BEIJING — With Wal-Mart Stores Inc. set to reopen the 13 stores at the heart of its high-profile China problems, questions remain about how the company will move forward here and whether it was the target of a growing sentiment against foreign businesses.
Wal-Mart will reopen the stores today, 15 days after they were closed in an enforcement action by local officials in the western Chinese city of Chongqing over meat mislabeling. Authorities, who later detained and arrested several Wal-Mart employees, have said the company mislabeled ordinary pork as “organic” in its Chongqing stores, an offense for which it was fined $421,000.
That said, the conspicuous slap of Wal-Mart may have carried an even deeper message: China is no longer willing to roll out the red carpet for foreign companies just to deepen investment. In all, 37 Wal-Mart employees were detained and 13 stores closed temporarily. Last week, the chief executive officer of Wal-Mart for China and a senior vice president in charge of human resources resigned in the wake of the scandal. For now, the company is under control of its Asia operations director.
The high-profile and aggressive strike at Wal-Mart’s misdeeds could be a warning signal to other foreign firms in China. Add to this the recent news that foreigners working in China will have to pay into the country’s expensive social insurance and pension programs (even though most won’t collect benefits), and there appears to be a growing body of evidence that China is closing its doors a bit.
“Foreign companies have been enjoying super national treatment because China used to have too little capital and wanted foreign investment,” said Hu Xingdou, an economist at the Beijing Institute of Technology. “Times have changed. We have our own excess liquidity.”
“Now, we should have fair competition in accordance with WTO regulations and market economy rules,” he continued.
Feng Pengcheng, professor at Beijing’s University of International Business & Economics, said he would not classify Wal-Mart’s treatment as unfair or unwarranted. But it may be the signal of a sea change for foreign firms in China.
“I’d say it is normalization of treatment of foreign companies,” said Feng. “Initially, to boost Chinese economy, China adopted too many preferential policies for them.”
On the scale of food-safety problems in China, mislabeling pork would seem relatively minor. This is, after all, a country where chemicals are routinely used in restaurants to transform pork, the cheaper meat, into something that tastes like and is sold as more expensive beef. That’s only the tip of the iceberg on food-safety problems in China, but analysts say the labeling scandal with Wal-Mart is rooted in deeper issues.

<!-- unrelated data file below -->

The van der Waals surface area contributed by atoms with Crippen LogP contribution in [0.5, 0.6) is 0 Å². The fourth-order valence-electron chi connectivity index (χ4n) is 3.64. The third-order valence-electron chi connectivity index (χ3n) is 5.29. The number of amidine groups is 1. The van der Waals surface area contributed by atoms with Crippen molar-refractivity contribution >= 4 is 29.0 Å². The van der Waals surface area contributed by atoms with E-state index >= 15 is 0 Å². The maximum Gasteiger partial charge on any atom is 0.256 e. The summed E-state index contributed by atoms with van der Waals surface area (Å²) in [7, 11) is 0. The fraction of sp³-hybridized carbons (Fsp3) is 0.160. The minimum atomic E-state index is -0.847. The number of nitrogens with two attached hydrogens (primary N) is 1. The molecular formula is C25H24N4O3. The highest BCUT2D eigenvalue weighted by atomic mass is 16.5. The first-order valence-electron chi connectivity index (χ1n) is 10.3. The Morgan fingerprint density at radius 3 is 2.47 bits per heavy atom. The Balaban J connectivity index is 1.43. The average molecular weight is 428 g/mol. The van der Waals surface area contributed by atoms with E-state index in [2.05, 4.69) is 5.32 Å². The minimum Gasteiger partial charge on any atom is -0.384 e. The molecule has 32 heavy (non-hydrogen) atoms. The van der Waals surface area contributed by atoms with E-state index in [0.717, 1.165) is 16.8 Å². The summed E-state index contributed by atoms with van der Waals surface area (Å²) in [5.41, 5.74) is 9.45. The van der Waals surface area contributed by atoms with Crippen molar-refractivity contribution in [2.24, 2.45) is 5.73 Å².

First and foremost, international companies are often held to more rigorous standards than domestic firms. Part of theory is that multinationals have more money and knowledge and should follow the law to the letter, whereas developing Chinese companies have more leeway.
“Many corporations with hundreds of years of history are doing quite well in this sector in developed countries,” said Hu. “They can’t lower their standards because they operate in China, where law-breaking is common.”
Local officials in Chongqing have said Wal-Mart has a long history of breaking the rules, but they yet to list what rules were broken over the years. One local official characterized the entire company’s management in Chongqing as suspect.
“It is not an isolated case, but a reflection of the company’s dysfunctional management mechanism,” Zuo Yong, a food-safety official was quoted as saying by the official Xinhua news agency.
“The Wal-Mart stores in Chongqing have once and again violated laws and regulations and infringed upon the rights of consumers,” Zuo said.
Hu said that even though Wal-Mart’s infractions are relatively minor on China’s scale of food and product-safety violations, the company and other international firms should not lower their principles when they operate in the rest of the world.
“Integrity should be the heart of a company,” Hu continued. “They should hold on to the global standard. They’re not Chinese companies after all.”
Wal-Mart has yet to unveil what changes its newly reopened stores in Chongqing will include. Meanwhile, consumers will be looking for assurances of food and product quality and safety from the American retail giant that had managed to grow quickly across the country.
“Wal-Mart is taking all the necessary corrective actions in its stores in Chongqing to ensure such an incident never happens again,” a spokesman said. “China is an important market for Wal-Mart and we have built a successful business in 353 stores in China with our team of close to 100,000 associates.
“Wal-Mart has made valuable contributions to the economy, industry and to the community,” he continued. “Since our entry into China our associates have contributed over 200,000 hours to several local charities and causes. We’re confident that the China management team will continue to lead Wal-Mart’s expansion and will continue to save Chinese customers money so that they can live better.”
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